There have been only two foreign nationals who have been named honorary United States citizens by Congress. The first person to receive that honor was Sir Winston Churchill, the Prime Minister of England during World War II. In 1981, the United States Congress voted to confer honorary United States citizenship upon Raoul Wallenberg, a Swedish citizen. During World War II, the Nazi government of Germany occupied almost all of Europe. The Swedish government, which declared itself “neutral,” maintained relations with both the Nazi government and the Allied countries. In 1944, as the Nazis were carrying out the execution of millions of Jews (the "Final Solution"), the world was generally ignorant of the genocide. In 1944, Hungary, which had been a country aligned with Nazi Germany, signed a peace pact with the Soviet Union and the Allied powers. As a result, the Nazi government took over Hungary and began to focus on the execution of the Jewish population in that country, shipping them to concentration camps in Poland and Germany. The Swedish Red Cross, becoming aware of the “Final Solution” in 1944, wanted to rescue the Hungarian Jewish population. In June of 1944, Raoul Wallenberg was approximately 32 years old and a businessman. He had a degree from the University of Michigan and had built a small fortune as an import/export trader. Wallenberg’s business partner was Koloman Lauer, an active member of the Swedish Red Cross. The Swedish Red Cross requested the Swedish government to place an individual in the Swedish Embassy at Budapest who would be dedicated to rescuing the Jewish population. Lauer suggested that Wallenberg be that person. After a long selection process, the Swedish government appointed Wallenberg, who was criticized as being too young and too inexperienced in diplomatic matters, to be the “First Secretary” at the Swedish legation at Budapest. *** In July of 1944, Wallenberg arrived in Budapest. By this time over 400,000 Hungarian Jews had been sent to death camps. Only 237,000 were left to be deported. Wallenberg had to work fast if he was to rescue anyone.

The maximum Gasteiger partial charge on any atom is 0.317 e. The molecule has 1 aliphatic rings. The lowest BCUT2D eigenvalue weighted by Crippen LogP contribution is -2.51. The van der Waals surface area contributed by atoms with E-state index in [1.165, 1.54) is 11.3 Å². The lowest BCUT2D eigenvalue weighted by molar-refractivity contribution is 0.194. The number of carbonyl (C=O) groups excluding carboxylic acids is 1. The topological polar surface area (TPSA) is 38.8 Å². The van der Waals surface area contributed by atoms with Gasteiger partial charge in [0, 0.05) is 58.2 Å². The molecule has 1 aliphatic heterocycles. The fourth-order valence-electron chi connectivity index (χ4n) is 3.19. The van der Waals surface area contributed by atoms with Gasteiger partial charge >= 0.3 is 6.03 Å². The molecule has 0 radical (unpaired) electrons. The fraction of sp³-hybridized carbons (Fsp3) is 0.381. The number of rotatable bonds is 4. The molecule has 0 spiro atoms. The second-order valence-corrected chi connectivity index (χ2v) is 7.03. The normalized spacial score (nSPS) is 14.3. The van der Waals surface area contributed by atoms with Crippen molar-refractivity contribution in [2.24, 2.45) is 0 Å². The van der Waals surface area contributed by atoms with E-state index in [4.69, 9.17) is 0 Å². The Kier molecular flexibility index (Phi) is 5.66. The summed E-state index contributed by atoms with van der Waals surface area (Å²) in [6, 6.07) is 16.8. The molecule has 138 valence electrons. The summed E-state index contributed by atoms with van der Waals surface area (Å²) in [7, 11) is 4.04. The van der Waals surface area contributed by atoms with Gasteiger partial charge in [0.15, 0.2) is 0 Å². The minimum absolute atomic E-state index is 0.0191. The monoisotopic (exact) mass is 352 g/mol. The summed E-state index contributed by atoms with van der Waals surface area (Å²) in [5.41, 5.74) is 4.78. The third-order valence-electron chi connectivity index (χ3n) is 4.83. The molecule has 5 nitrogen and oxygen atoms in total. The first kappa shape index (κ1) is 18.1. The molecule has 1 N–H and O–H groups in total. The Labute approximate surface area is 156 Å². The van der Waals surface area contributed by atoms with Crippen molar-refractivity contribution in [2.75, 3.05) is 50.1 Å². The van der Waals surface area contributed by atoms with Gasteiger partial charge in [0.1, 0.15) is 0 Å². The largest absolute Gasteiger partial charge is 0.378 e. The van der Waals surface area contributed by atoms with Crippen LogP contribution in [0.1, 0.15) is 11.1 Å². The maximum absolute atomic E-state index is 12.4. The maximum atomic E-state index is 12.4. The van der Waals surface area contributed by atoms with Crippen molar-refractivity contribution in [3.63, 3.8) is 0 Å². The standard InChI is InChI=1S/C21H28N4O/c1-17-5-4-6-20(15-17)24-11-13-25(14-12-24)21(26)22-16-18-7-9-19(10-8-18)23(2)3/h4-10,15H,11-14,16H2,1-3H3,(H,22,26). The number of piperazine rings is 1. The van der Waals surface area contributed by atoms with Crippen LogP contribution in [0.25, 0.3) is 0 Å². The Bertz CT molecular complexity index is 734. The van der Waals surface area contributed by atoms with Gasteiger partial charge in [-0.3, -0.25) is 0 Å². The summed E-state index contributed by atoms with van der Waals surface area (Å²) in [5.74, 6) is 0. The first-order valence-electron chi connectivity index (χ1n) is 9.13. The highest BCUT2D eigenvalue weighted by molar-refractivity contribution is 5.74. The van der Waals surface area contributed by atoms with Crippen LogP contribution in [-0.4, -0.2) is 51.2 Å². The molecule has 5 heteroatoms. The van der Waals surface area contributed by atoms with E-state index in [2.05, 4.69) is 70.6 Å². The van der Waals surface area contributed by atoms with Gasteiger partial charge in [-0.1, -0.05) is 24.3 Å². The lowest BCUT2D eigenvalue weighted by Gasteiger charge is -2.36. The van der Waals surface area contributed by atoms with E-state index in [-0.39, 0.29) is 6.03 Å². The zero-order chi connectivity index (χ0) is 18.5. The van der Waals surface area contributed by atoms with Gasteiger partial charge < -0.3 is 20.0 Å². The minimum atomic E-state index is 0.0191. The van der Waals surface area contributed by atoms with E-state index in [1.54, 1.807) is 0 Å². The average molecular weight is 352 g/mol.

Upon his arrival, Wallenberg shocked the diplomats by his use of creative, daring and unconventional methods. Knowing that the remaining Jewish population was on the verge of being wiped out, Wallenberg immediately bribed and threatened Hungarian government officials to get cooperation for his plans to help the Jews. Wallenberg first began leasing buildings in war torn Budapest. He then designated the buildings as being subject to diplomatic immunity and protection, posting signs on the buildings which labeled them as “Swedish Diplomatic Library,” “Swedish Research Institute,” or “Swedish Consulate.” Wallenberg then filled the buildings with Jews who were about to be deported. He then claimed to the Hungarian government and the Nazi officials that the Nazis could not enter the buildings because of diplomatic immunity. One day Wallenberg saw a train loading 1,600 Jews that was to leave Budapest. He knew that they were being taken to a concentration camp. Having no time to spare, Wallenberg drafted a letter from the Swedish King and delivered it to Miklos Hortly, the head of the Hungarian government. The letter demanded that the deportation stop. When he delivered the letter, Wallenberg also offered bribes to the government officials, who quickly agreed to stop the train at the Hungarian border and to send the occupants back to Budapest.